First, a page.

Duck Fat Fried Chicken

This was a great appetizer.  Whenever seeing "duck fat fried" on a menu, I try to stay away mainly because it never adds anything special to whatever is being fried.  However, for the fried chicken at Slurping Turtle, there was a richer and crispier skin on the chicken--a flavor that I was experiencing for the first time.  It came with three wings and also a chunk of breast meat.  For nearly $10, it is quite expensive, especially for the amount of wings and the small salad with a mayonnaise based pepper sauce.  It is pricey, but a delicious appetizer for sure.

Chicken Breast (Bincho Grill)

I understand the concept of the bincho grill which is a Japanese imported grill that uses very hot charcoals and specially trained chefs that know exactly where to place skewered meats and veggies depending on the temperature.  Unforunately, I think our waiter was a little confused... explaining it as a 1000 degree rock that sears.  Anyway, all the items are served a la carte and simply seasoned if at all.  The end result was an OK skewer of cubed chicken pieces with a light caramelized coating.  The seasoning seemed to be non-existent on this grilled chicken, but I can say it was tender.  Definitely not worth the price so I would avoid for sure.

Kabocha Squash (Bincho Grill)

As mentioned earlier, one of my friends lived in Japan for a short time.  He saw kabocha squash on the menu and immediately wanted to order it.  I was glad we did because the squash was the better of the two items we ordered on the bincho grill.  It reminded me of a butternut squash but with a more earthy taste and much less sweetness.  The consistency was interesting because it was very firm, yet had an outer layer of mushiness that everyone associates with squash.  The grill did add some smokey flavor as well.  Try it out!

From left to right:  Chocolate Sesame, Oba, Yuzu, Raspberry Wasabi, Caramel Soy
Ehh... so when it comes to macarons, I have started to become picky.  I can say these are definitely not Paris macarons and not even close to the ones from Hendrickx Belgian Bread Crafter (my favorite in Chicago).  Instead, these were a Japanese influenced assortment of macarons that fell short in many ways.  In terms of flavors, they have five different ones--Raspberry Wasabi, Yuzu, Chocolate Sesame, Oba, and Caramel Soy.  All of them are very lightly flavored so you might read wasabi but notice nothing wasabi-like at all.  And what would caramel soy taste like... besides caramel?  I think they tried to make them japanese themed but didn't put too much time into each flavor.  The yuzu did have a citrus flavor but more flowery than anything.  And the Oba, the flavor that the waiter said everyone hates... was actually the best one.  Definitely a confused attempt at making macarons and not a dessert I would recommend or ever order again.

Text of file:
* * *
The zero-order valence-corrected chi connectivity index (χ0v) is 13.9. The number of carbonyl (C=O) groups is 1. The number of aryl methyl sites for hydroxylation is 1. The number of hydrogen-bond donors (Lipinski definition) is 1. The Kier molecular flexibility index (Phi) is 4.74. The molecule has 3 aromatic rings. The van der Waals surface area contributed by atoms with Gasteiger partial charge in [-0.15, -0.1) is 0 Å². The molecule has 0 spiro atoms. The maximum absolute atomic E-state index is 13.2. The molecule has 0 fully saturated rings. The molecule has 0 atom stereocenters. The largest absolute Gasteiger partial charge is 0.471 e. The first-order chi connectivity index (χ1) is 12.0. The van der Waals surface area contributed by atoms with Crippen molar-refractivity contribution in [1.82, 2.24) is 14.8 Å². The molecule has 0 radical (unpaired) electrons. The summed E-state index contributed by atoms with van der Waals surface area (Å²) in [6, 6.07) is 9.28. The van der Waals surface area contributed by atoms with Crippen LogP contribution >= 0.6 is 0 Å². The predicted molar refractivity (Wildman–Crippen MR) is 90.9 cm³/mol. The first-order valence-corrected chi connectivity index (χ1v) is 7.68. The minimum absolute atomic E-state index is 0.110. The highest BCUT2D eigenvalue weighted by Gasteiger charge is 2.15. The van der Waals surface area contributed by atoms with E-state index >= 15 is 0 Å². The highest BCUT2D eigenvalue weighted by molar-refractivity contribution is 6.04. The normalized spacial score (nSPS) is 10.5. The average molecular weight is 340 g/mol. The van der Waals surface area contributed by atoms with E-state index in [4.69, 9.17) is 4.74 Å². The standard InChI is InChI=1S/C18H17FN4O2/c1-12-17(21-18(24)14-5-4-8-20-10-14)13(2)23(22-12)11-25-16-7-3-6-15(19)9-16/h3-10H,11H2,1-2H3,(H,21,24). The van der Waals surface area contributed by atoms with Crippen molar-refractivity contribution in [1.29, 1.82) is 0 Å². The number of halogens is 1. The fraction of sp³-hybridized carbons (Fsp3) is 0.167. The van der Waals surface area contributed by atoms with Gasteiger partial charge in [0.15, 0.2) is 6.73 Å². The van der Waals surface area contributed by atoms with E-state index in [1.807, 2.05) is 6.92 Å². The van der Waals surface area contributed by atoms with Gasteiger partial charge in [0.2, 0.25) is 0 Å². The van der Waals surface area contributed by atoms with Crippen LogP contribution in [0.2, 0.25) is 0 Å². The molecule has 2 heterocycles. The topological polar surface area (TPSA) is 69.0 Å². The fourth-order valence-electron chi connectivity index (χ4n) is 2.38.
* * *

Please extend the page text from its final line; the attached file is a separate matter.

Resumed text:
The DOs/DON'Ts:
- Just a warning.  The food does not all come out at once.  Let's say that four different tables orders a specific bowl of noodles... the kitchen prepares all of those bowls at once and then moves on to the next item.  So if you come in a group, don't be surprised if your friends' meals comes out before yours or vice versa.
- Bento box is the way to go.  I know it is called Slurping Turtle and they specialize in noodles, but I would really suggest ordering a noodle bowl to share and also a bento box to share.  Honestly, the bento box is even a great appetizer for everyone to munch on.
- SHARE THE NOODLE BOWLS!  They are too big for one to eat alone.

- Macarons are not worth ordering.  The flavors don't resemble what they describe.  Too plain for me.
- Don't order too much from the bincho grill.  It is a unique cooking technique, but it is overpriced for portion sizes and also not that memorable.

How far would I walk for this food?


  1. Have you tried the macarons from Alliance Bakery on Division, west of Ashland? I've conducted a search and they are my current faves. (Although I haven't tried Hendrickx.)

    (Hey, your comment system is forcing me to login with my Google ID but my site is

    1. I have never been there but thanks for the recommendation. Definitely try to check Hendrickx. Their flavors rotate frequently so it is always a great experience.

      by the way, awesome blog.

  2. Fyi- there's a difference between a "macaroon" and a "macaron." What is served at the Turtle is the latter.